Other Thoughts

We learn that Mulder’s sister was kidnapped when he was a child and that he believes she was abducted by aliens. He also mentions having a well-placed contact in Congress.

We meet the Smoking Man. He’s mostly just a presence lurking in the corners and whispering to the FBI bosses, but he does get to bury evidence in Raiders of the Lost Ark fashion. What a fantastic ending!

I got a little thrill from our first look at Mulder’s basement office with its infamous “I Want to Believe” poster. “Nobody down here but the FBI’s most unwanted.”

I forgot that Scully has a physics background. For most of the series, the emphasis always seemed to be on her medical background, but her belief in the explanatory power of science clearly links back to her earlier education.

We got the introduction of Mulder’s affinity for sunflower seeds (he’s munching on them at the exhumation), and we got to see both Mulder and Scully with their glasses. I love when they put on those glasses! Smart is sexy.

Other than the glasses, Scully’s “look” in this episode always makes me do a double-take. The long straight hair and the dowdy suits are so far from where she ends up stylistically.


Scully: "Agent Mulder, I'm Dana Scully. I've been assigned to work with you."
Mulder: "Oh really? I was under the impression you were sent to spy on me."

Mulder: “I’m not crazy, Scully. I have the same doubts you do.”

Mulder to Scully: “I don’t think you’re ready for what I think.”

Scully to Mulder: “You’ve got to trust me. I’m here, just like you, to solve this.”

Scully: “Agent Mulder believes we are not alone.”

Final Analysis: The X-Files pilot covers all the necessary bases: it effectively introduces the series concept and the characters; it establishes the general mood and tone; and it leaves you wanting to see more. In retrospect, the episode really did a fantastic job of setting the stage for most of the central concepts and conflicts, without overwhelming us with mythology right out of the gate. A solid start to the series.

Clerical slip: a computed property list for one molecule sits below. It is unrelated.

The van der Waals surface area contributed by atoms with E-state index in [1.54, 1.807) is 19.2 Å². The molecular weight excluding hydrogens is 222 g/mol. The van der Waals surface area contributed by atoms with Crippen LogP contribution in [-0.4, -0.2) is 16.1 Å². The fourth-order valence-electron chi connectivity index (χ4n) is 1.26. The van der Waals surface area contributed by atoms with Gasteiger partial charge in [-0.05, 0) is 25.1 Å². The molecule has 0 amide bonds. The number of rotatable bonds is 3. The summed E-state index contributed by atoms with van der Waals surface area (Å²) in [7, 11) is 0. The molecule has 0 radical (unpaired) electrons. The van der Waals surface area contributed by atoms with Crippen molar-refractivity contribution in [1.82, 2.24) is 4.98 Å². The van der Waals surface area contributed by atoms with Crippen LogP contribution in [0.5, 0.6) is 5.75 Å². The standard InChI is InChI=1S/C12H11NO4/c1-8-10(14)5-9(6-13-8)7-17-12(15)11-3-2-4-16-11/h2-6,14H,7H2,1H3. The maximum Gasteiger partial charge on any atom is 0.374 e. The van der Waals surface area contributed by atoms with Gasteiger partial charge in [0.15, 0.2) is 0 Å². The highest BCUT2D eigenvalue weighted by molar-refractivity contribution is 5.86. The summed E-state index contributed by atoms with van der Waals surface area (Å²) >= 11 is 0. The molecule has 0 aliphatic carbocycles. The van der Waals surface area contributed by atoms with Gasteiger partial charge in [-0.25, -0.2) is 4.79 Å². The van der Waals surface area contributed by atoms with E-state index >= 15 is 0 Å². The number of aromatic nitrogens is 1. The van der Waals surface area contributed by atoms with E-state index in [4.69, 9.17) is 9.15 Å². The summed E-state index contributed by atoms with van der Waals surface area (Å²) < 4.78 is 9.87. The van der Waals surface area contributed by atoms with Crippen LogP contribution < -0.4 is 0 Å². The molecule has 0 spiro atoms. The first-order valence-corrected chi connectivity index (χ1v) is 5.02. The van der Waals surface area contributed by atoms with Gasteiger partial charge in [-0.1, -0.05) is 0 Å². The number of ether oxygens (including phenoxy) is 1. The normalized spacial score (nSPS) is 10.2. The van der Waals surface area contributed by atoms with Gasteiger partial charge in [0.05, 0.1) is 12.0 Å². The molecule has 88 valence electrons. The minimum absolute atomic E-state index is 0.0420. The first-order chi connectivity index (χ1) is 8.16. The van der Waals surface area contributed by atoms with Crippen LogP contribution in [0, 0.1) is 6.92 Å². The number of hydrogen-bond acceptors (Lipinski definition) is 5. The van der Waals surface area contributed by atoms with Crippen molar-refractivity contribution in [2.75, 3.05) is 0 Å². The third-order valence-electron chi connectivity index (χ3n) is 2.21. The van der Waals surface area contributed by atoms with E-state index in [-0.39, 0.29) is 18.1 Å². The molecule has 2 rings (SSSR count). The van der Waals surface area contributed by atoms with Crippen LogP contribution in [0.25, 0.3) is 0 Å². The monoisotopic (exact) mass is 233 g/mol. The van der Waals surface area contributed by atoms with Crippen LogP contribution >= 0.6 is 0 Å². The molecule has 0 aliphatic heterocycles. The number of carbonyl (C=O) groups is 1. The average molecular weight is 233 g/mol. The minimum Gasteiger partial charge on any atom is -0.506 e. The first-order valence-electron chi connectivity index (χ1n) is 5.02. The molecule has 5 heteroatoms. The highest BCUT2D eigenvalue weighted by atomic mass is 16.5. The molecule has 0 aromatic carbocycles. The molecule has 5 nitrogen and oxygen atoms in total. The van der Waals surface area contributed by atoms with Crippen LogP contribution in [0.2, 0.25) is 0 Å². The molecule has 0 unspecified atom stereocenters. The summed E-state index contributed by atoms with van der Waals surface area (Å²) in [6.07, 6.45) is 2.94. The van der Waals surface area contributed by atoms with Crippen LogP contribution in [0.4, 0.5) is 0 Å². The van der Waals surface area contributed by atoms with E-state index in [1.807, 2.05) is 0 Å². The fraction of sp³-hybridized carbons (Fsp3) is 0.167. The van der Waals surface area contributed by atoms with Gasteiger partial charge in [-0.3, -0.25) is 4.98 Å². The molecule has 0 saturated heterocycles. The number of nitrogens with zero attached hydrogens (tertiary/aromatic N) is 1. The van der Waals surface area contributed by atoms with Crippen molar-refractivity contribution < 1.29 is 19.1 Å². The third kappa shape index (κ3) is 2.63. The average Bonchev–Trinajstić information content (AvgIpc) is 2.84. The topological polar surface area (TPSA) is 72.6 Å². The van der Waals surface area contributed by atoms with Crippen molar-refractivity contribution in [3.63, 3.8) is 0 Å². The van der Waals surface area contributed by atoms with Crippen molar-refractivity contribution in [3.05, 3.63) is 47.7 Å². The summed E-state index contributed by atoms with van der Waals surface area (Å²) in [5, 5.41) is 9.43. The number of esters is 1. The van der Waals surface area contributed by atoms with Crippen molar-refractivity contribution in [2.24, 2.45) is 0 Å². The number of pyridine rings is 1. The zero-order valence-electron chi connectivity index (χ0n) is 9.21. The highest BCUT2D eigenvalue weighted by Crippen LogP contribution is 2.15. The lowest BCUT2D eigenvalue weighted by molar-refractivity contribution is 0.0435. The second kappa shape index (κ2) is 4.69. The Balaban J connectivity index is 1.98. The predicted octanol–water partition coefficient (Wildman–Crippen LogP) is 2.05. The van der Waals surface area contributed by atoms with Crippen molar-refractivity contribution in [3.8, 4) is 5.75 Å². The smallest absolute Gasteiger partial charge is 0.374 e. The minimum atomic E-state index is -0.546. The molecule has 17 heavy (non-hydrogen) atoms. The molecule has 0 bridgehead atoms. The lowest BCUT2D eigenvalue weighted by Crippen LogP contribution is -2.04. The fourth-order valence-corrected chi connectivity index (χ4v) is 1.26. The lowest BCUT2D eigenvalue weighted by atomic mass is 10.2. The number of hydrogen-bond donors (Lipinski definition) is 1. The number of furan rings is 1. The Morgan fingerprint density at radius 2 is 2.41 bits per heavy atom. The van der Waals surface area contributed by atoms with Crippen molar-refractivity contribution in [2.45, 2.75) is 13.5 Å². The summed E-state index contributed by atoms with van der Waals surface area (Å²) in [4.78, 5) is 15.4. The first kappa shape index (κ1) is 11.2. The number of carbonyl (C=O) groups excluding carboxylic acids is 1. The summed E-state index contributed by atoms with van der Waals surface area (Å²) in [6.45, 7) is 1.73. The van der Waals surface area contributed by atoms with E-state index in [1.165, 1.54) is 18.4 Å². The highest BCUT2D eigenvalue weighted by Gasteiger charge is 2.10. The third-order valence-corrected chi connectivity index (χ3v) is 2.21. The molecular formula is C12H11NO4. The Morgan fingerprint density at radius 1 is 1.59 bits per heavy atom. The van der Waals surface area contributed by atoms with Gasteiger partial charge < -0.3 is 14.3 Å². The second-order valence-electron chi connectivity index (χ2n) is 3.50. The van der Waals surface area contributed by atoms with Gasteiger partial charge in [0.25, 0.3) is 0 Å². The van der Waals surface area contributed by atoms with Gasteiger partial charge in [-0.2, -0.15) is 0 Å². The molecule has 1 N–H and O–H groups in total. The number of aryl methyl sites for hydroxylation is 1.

Jess Lynde is a highly engaged television viewer. Probably a bit too engaged.


  1. Good luck with this project!

    The pilot didn't quite connect with the overall mythology, but as an X-Files episode it was ok. When I watched The X-Files for the first time, it took the second episode to really hook me.

  2. I came late to the X-Files (actually, Dan watched it from the beginning and finally made me watch it) but I stayed with it until the very end. Some of the episodes were so memorable that they still stick in my mind. I'm looking forward to reading yours and Josie's reviews, and it is just so cool that you're adding such a huge icon of a show to the site.

  3. For some reason, I felt the need to watch some X-Files tonight. Why not start at the beginning?

    I had forgotten how much information we get in this pilot. But, my favourite bit is the two of them in the hotel room talking. It is there that the foundation is laid for what will become, in my opinion, the greatest TV partnership ever.

  4. I just started watching the first series again on Netflix... I'm not sure how far I'll make it, I never made it past series 5 or so previously, (unless a friend told me of a heavy mythology episode) but I've always loved the show :)

  5. I'm jumping on the X-Files bandwagon so so late. I just watched this episode and it's the first I've ever seen.

    Alien hoopla is fun and I did not at all see the case turning out the way it did beforehand but watching Mulder and Scully get to know each other was the highlight for me. The way she ran to him for help with her "mosquito bites" and he confided in her about his sister... that kind of trust is what makes a partnership fun to watch.

    Someone please tell me that lady FBI agents have better apparel options now days!!

    Also, if that secret alien evidence really existed in the Pentagon how fun would it be to rummage through!

  6. Welcome to the party, Laure. This is one of my favorite shows ever.

  7. Revisiting the X-Files for the first time since it originally aired, seemed a great binge option given we are mostly house bound these days. Hoping to make it to the end this time, i remember giving up somewhere near Mulders departure the first time.

    Other than thinking how young Mulder and Scully looked, the amount of exposition included from the start surprised me, id forgotten how early we learned the Samantha storyline.

    It was a joy to again see the beginning of their partnership.

  8. Pilot didn't really do anything for me, and I already found the plot a little hard to follow. I'll watch all of season 1 before dropping it if that's what it comes to, but I'm hoping to at least make it to season 5 / the first movie before leaving.

    I am getting a basic kick out of finally watching the TV show with that iconic theme song that I found too evocatively spooky to ever properly watch as a kid. Loved the I WANT TO BELIEVE poster too, that's another re-appearing screencap that really ingrained to me a desire to finally watch the show it came from.

    Love the ambience